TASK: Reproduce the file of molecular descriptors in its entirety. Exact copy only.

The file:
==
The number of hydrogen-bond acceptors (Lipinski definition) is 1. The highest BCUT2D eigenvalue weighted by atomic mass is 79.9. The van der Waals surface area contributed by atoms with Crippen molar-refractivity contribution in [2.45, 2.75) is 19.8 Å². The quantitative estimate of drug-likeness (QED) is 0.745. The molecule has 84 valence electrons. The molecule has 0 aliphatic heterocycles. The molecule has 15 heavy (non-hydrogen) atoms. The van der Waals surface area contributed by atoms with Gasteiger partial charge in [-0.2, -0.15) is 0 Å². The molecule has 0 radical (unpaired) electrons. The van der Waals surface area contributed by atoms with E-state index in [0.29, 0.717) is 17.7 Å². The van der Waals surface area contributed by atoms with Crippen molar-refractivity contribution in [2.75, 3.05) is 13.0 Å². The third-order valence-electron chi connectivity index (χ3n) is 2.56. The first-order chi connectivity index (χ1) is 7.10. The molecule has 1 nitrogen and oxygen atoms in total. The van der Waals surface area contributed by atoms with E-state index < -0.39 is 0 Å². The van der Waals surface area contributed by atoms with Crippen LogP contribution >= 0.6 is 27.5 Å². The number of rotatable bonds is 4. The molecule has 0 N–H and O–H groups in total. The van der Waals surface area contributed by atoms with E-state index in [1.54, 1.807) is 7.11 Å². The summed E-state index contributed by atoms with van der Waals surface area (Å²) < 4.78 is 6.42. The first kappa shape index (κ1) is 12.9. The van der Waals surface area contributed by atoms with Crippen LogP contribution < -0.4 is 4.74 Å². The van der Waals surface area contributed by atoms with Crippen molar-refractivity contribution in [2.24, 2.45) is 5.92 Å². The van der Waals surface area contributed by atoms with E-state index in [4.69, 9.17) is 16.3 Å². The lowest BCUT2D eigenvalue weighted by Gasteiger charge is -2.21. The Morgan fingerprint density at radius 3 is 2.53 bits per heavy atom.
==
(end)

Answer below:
The number of hydrogen-bond acceptors (Lipinski definition) is 1. The highest BCUT2D eigenvalue weighted by atomic mass is 79.9. The van der Waals surface area contributed by atoms with Crippen molar-refractivity contribution in [2.45, 2.75) is 19.8 Å². The quantitative estimate of drug-likeness (QED) is 0.745. The molecule has 84 valence electrons. The molecule has 0 aliphatic heterocycles. The molecule has 15 heavy (non-hydrogen) atoms. The van der Waals surface area contributed by atoms with Gasteiger partial charge in [-0.2, -0.15) is 0 Å². The molecule has 0 radical (unpaired) electrons. The van der Waals surface area contributed by atoms with E-state index in [0.29, 0.717) is 17.7 Å². The van der Waals surface area contributed by atoms with Crippen molar-refractivity contribution in [2.75, 3.05) is 13.0 Å². The third-order valence-electron chi connectivity index (χ3n) is 2.56. The first-order chi connectivity index (χ1) is 7.10. The molecule has 1 nitrogen and oxygen atoms in total. The van der Waals surface area contributed by atoms with E-state index < -0.39 is 0 Å². The van der Waals surface area contributed by atoms with Crippen LogP contribution >= 0.6 is 27.5 Å². The number of rotatable bonds is 4. The molecule has 0 N–H and O–H groups in total. The van der Waals surface area contributed by atoms with E-state index in [1.54, 1.807) is 7.11 Å². The summed E-state index contributed by atoms with van der Waals surface area (Å²) < 4.78 is 6.42. The first kappa shape index (κ1) is 12.9. The van der Waals surface area contributed by atoms with Crippen LogP contribution < -0.4 is 4.74 Å². The van der Waals surface area contributed by atoms with Crippen molar-refractivity contribution in [2.24, 2.45) is 5.92 Å². The van der Waals surface area contributed by atoms with E-state index in [4.69, 9.17) is 16.3 Å². The lowest BCUT2D eigenvalue weighted by Gasteiger charge is -2.21. The Morgan fingerprint density at radius 3 is 2.53 bits per heavy atom.